Who Created God?

For fun, I thought maybe I would Google this question. You know—refresh myself on the arguments most Christians assume exist, but seldom bother to look into. This mystery never troubled me as a believer, either. Because as a Christian I knew the correct answer to this question is, and has always been: We don’t know. I had faith, and that was enough.

This is one of those mind-altering rabbit holes, like concentrating on how the universe never ends. You can’t imagine a thing without end…and yet, you can’t imagine the end, either. But you know it can only be one or the other. So it is with God. Or no God. Because either way, there had to be a beginning. But what happened before that? And before that, and before that….

Don’t worry. If there is one thing we can count on from Christianity, it’s that it will always have an answer. But how good is that answer, really? And why are they always trying to fill in the blanks with things they cannot possibly know? So let’s take a look at my search results for the question “Who created God?”

First up? Don Batten over at Creation.com:

 

The cause of the universe must have been non-material because if the cause was material / natural, it would be subject to the same laws of decay as the universe. That means it would have to have had a beginning itself and you have the same problem as cycles of births and deaths of universes. So the cause of the universe’s beginning must have been super-natural, i.e. non-material or spirit—a cause outside of space-matter-time. Such a cause would not be subject to the law of decay and so would not have a beginning. That is, the cause had to be eternal spirit.

Furthermore, the cause of the universe had to be incredibly powerful; the sheer size and energy seen in the universe together speak of that power; there had to be a sufficient cause.

That sounds like the God of the Bible to me.

 

Does it? Because all I hear is “I don’t know, but it must have been something beyond our understanding.” Which, even if we were to jump to conclusions and call it God, still leaves the details about that god pretty vague. He is basically telling us that because he cannot explain what could have created the universe, it must have been supernatural; therefore anything early Christians, specifically, claimed to know about God is absolutely true. But how did he connect those dots?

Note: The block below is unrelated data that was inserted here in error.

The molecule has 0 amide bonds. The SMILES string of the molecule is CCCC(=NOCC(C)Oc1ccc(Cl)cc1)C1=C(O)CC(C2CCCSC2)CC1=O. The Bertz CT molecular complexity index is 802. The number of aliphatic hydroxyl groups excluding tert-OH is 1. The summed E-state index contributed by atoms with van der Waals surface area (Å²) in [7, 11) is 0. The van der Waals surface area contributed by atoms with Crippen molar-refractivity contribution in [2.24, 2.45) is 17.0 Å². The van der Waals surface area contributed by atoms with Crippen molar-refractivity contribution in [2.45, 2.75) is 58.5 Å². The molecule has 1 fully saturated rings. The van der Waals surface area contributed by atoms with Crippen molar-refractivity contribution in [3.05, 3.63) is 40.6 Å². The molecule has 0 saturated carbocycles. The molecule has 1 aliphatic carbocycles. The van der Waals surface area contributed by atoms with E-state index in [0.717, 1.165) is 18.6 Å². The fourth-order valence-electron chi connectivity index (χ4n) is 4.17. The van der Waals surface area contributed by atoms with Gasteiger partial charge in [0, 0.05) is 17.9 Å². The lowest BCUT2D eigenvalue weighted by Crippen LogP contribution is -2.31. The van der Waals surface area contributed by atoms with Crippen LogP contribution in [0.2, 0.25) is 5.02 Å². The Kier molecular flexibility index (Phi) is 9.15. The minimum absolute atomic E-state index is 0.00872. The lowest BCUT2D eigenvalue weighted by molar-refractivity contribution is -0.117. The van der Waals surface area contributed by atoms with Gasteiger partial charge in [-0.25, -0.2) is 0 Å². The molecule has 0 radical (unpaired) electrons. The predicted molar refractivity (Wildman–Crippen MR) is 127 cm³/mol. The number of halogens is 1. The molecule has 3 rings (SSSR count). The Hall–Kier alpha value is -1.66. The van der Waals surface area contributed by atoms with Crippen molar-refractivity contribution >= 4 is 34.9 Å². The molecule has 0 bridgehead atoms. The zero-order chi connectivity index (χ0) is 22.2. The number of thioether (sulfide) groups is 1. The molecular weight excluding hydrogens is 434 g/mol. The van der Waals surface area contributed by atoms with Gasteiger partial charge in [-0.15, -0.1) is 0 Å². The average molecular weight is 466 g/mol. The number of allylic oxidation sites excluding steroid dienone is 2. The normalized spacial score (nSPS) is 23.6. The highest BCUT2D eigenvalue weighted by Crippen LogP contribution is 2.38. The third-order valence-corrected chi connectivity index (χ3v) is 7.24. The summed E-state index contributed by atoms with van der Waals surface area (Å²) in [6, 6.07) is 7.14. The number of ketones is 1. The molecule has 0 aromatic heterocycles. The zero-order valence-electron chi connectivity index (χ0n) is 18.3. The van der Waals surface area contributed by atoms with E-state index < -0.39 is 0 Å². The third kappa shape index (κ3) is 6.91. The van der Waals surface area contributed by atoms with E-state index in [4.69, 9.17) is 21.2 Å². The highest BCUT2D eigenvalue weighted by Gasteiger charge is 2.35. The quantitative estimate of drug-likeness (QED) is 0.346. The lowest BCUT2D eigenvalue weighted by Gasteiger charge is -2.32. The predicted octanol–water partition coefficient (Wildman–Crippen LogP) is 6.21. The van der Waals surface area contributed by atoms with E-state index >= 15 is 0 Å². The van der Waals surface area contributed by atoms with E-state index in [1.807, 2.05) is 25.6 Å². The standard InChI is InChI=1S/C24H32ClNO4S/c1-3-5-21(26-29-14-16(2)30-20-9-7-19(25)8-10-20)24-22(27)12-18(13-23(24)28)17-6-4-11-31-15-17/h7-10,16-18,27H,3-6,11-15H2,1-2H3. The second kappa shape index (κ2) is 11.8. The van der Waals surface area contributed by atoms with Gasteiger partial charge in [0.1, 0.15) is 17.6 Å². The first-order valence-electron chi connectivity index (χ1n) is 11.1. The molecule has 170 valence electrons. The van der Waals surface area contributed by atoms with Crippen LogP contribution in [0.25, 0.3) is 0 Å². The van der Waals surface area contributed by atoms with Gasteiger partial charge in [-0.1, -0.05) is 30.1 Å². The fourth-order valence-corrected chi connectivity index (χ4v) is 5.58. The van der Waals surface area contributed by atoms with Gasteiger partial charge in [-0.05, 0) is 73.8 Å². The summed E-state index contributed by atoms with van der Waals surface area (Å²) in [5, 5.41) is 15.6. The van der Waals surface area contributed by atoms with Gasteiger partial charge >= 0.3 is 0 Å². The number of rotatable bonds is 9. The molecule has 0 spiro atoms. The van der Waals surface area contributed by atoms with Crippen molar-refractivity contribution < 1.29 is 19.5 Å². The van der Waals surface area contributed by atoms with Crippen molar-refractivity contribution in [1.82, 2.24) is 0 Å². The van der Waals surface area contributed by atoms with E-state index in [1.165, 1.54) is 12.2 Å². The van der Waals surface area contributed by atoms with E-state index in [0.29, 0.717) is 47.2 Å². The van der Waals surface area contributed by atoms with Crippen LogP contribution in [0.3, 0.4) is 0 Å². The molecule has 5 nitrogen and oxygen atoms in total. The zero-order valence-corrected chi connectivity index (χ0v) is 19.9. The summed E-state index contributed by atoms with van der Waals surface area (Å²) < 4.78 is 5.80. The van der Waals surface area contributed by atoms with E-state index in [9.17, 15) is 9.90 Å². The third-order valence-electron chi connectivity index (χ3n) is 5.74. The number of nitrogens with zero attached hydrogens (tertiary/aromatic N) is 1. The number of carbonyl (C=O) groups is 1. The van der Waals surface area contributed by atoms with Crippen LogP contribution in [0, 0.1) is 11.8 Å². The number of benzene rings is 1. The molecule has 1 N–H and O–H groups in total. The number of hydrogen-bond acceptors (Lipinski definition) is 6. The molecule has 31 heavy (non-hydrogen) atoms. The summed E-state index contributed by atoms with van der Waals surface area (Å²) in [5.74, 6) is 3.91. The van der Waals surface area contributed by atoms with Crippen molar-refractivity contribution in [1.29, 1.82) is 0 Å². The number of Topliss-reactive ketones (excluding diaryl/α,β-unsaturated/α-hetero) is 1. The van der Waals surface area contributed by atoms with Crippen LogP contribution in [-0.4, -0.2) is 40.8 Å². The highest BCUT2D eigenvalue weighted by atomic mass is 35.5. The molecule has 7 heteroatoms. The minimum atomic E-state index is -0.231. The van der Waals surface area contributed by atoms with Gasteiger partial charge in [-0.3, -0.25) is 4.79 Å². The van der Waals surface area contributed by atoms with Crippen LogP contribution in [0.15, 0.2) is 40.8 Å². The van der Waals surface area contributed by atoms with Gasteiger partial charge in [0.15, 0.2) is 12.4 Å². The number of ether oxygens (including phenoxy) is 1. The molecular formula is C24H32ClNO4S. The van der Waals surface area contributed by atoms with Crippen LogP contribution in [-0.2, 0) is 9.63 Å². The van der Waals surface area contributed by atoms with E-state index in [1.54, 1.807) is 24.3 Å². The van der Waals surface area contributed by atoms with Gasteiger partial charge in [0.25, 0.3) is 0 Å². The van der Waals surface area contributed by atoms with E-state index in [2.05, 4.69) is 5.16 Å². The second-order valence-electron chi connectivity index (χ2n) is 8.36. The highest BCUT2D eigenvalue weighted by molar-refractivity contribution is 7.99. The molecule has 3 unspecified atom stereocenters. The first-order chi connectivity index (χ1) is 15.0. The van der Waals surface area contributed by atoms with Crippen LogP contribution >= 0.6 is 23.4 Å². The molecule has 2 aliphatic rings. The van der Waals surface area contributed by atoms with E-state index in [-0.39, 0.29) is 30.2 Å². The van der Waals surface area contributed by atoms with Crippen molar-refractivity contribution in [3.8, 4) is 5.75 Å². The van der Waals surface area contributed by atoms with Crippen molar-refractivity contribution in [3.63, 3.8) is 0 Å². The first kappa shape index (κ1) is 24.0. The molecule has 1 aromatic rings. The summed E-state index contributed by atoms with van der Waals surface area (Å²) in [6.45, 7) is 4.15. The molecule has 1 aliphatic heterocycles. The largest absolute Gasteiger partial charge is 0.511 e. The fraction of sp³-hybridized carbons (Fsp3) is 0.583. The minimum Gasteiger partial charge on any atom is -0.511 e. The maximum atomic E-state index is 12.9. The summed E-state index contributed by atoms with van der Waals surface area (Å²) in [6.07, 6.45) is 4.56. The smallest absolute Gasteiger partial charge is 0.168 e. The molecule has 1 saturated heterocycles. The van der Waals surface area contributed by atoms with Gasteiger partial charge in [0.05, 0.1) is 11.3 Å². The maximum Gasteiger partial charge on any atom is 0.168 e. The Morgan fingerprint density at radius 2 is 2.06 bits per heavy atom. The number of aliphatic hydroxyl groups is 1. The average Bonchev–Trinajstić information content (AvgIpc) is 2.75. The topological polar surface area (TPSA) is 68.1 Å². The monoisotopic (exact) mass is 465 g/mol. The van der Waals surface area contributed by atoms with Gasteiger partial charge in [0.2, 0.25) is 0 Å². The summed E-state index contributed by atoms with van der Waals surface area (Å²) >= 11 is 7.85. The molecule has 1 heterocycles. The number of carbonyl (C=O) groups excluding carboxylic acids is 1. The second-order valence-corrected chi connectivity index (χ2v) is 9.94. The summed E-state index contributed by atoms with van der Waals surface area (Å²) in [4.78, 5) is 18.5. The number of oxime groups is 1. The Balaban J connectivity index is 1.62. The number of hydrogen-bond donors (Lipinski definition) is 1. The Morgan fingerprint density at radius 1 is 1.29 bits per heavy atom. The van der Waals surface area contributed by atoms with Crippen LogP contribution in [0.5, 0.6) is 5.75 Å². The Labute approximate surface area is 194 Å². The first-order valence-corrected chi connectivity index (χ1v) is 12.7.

Next up is this conclusion by Rich Deen, found on the site godandscience.org:

 

God has no need to have been created, since He exists either outside time (where cause and effect do not operate) or within multiple dimensions of time (such that there is no beginning of God’s plane of time). Hence God is eternal, having never been created. Although it is possible that the universe itself is eternal, eliminating the need for its creation, observational evidence contradicts this hypothesis, since the universe began to exist a finite ~13.8 billion years ago. The only possible escape for the atheist is the invention of a kind of super universe, which can never be confirmed experimentally (hence it is metaphysical in nature, and not scientific).

 

Right. Since I guess we somehow know that God exists either outside of time or within multiple dimensions of time….then clearly he did not need to be created. Which is the obvious conclusion because he says so. Got it.

Next we have Christiananswers.net:

 

Since God, by definition, is the creator of the whole universe, he is the creator of time. Therefore He is not limited by the time dimension He created, so has no beginning in time God is the high and lofty One that inhabiteth eternity (Isaiah 57:15). Therefore He doesn’t have a cause.

 

So obvious! God created everything, including time, so the word “beginning” is irrelevant to him.

Are you convinced yet?

Atheists have unanswered questions, too. We don’t know everything. But even if we erase all science and theology, the difference between an atheist and a theist is that atheists have the luxury of endless possibilities (while theists have, you know—just the one). But using this vague information as a way to support your theory on what God is like? It doesn’t connect. Atheists know we can be proven wrong over and over again and still be light years away from it meaning the Bible is true.

A Christian recently told me I am being dishonest, if only to myself, when I claim not to see the work of God all around me. And how could I possibly believe there is no purpose? 

As if proof of creation is somehow proof of purpose.